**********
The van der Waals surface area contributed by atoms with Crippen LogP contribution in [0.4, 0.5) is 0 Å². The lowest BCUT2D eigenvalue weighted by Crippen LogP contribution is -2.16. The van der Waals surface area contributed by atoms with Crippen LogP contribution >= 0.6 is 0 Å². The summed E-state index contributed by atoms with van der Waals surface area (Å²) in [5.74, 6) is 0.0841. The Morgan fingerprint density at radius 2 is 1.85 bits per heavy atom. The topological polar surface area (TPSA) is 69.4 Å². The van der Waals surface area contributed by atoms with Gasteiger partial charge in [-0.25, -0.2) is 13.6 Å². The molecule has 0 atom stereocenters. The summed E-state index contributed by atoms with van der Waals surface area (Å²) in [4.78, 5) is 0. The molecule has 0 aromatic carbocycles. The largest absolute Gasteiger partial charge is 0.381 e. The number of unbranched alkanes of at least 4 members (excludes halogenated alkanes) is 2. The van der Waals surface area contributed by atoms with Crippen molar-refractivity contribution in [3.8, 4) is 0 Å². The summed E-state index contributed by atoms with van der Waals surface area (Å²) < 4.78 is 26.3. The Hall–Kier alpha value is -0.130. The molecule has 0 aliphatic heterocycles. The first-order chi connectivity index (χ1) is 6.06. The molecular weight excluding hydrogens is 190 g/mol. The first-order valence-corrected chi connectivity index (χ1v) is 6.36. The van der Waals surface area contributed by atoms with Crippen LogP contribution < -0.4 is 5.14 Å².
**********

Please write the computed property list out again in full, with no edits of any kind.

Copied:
The van der Waals surface area contributed by atoms with Crippen LogP contribution in [0.4, 0.5) is 0 Å². The lowest BCUT2D eigenvalue weighted by Crippen LogP contribution is -2.16. The van der Waals surface area contributed by atoms with Crippen LogP contribution >= 0.6 is 0 Å². The summed E-state index contributed by atoms with van der Waals surface area (Å²) in [5.74, 6) is 0.0841. The Morgan fingerprint density at radius 2 is 1.85 bits per heavy atom. The topological polar surface area (TPSA) is 69.4 Å². The van der Waals surface area contributed by atoms with Gasteiger partial charge in [-0.25, -0.2) is 13.6 Å². The molecule has 0 atom stereocenters. The summed E-state index contributed by atoms with van der Waals surface area (Å²) in [4.78, 5) is 0. The molecule has 0 aromatic carbocycles. The largest absolute Gasteiger partial charge is 0.381 e. The number of unbranched alkanes of at least 4 members (excludes halogenated alkanes) is 2. The van der Waals surface area contributed by atoms with Crippen molar-refractivity contribution in [3.8, 4) is 0 Å². The summed E-state index contributed by atoms with van der Waals surface area (Å²) < 4.78 is 26.3. The Hall–Kier alpha value is -0.130. The molecule has 0 aliphatic heterocycles. The first-order chi connectivity index (χ1) is 6.06. The molecular weight excluding hydrogens is 190 g/mol. The first-order valence-corrected chi connectivity index (χ1v) is 6.36. The van der Waals surface area contributed by atoms with Crippen LogP contribution < -0.4 is 5.14 Å².